This is Kiran’s first-hand, ground-zero view of the state of the US economy. If you like what you read, or would like to ask him a question, please leave a comment using the link beneath this post.
Economics of the USA from Ground Zero
Lets do some detailed macro economics here, and then bring it home to how things are unfolding in the US.
The US Govt says that the increase in real GDP in the second quarter primarily reflected positive contributions from non-residential fixed investment, exports, personal consumption expenditures, private inventory investment, federal government spending, and residential fixed investment. Imports, which are a subtraction in the calculation of GDP, also increased.
If you see the graph below it shows a slow-down. The US Govt says that the deceleration in real GDP in the 2nd quarter primarily reflected an acceleration in imports and a slow-down in private inventory investment. This is not good.
What makes the situation even more convincing is that a few days ago, the Q2 ’10 GDP was revised down to 1.6% (instead of the earlier estimate of 2.4%). So, the slowdown has already begun and we are just finding out. Inventory buildup was the real reason for the jump in growth, in addition to the stimulus to housing and autos, but that is fading away. This is not good at all!
The reality of what is happening can be seen in the following chart which I follow closely to track the future of the US economy. The newly reported Consumer Metrics Institute’s Daily Growth Index (CMI) annualized growth rate is 1.6%, down from a 2.4% rate published just 28 days earlier -- a 33% downward revision of the growth rate in four weeks. It overlays well on the GDP chart, portraying what is about to happen to the US GDP.
Views from Ground Zero
My view of the US economy from ground zero is that we are definitely slowing down, and the slowdown is more rapid than most people are ‘feeling’ and obviously more than what the government is telling us. The revision and the overlay chart above proves this point even more.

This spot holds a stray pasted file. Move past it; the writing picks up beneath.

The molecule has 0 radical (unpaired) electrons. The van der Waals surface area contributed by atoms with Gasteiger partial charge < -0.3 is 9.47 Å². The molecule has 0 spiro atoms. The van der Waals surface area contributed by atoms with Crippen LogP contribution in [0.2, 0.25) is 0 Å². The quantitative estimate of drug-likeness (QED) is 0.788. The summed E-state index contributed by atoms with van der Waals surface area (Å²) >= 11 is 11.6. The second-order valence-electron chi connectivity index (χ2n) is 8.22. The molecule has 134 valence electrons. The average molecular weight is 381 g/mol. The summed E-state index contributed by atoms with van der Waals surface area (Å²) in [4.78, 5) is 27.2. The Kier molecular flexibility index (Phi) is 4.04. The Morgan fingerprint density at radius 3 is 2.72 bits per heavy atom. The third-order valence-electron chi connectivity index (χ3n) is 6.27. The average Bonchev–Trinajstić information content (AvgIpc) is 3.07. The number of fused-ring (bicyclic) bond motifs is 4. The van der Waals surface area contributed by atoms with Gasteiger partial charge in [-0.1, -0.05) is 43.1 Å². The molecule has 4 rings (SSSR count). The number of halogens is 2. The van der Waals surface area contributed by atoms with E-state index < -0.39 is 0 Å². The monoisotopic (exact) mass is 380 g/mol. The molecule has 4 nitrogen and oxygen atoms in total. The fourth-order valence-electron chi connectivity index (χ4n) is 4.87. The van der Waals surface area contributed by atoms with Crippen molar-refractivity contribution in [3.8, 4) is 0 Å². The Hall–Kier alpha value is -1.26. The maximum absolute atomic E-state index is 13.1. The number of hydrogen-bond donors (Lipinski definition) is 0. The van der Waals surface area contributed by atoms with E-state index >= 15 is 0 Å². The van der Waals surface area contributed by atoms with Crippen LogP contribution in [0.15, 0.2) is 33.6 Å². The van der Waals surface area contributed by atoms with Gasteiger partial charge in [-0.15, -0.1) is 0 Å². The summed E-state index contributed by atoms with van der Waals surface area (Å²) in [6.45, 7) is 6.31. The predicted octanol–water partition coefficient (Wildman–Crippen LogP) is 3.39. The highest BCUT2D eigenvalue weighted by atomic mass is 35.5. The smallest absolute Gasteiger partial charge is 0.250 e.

Of course, do not forget that the US Govt created an artificial demand for housing sales in Q1 and Q2 ‘10. If you were a first time home buyer you got a $8000 tax subsidy from the government, and if you were a 2nd time home buyer, you got $6500. Contracts needed to be done by Apr 30, 2010 and the purchase has to conclude by Sep 30, 2010. Now, the sales of new homes in the US fell to an all-time record low in July ‘10, as demand from consumers dried up after the tax breaks were withdrawn. So, we may see a positive GDP number in Q3 ’10, but we should be close to zero (0%) in Q4 ’10!
The worry that the global economies, and in particular people in China or India should have is the likely slow-down in US spending in Q1 & Q2 ’11. If the GDP is negative for 2 quarters in a row, then US Govt. calls that a recession, and if we get to a recession, then the global markets are going to get affected.
All of this stems from a simple rule of economics. We have approximately 140 Million people employed today in the US. If there is more unemployment in this pool, then spending gets curtailed. If spending is curtailed, the discretionary spending (flavored coffee, ice-cream, gambling, cosmetics, nice clothing, cool electronics, jewelry, luxury items, vacation/resorts, upgrades to anything/everything, outsourcing home-chores etc) gets cut back, which then spirals into affecting the GDP and the global employment further.
On the other hand, the US is still considered to be the land of opportunity with the lowest cost of food and clothing. On top of it, the average hourly earnings of all employees on private nonfarm payrolls increased to $22.59 in July ’10. Over the past 12 months this has increased by 1.8%. In July ‘10, average hourly earnings of private-sector production and nonsupervisory employees increased to $19.04. Wouldn’t you say that this is enough for a money-conscious family to live decently? The problem is due to the personal debt habits of many people in the US - the spend-thrift patterns, utilizing most goods as disposables, tendency to spend money before it is earned. When things slow down, trouble is right around the corner for this large subset of people in the US. This is precisely why we are in this situation.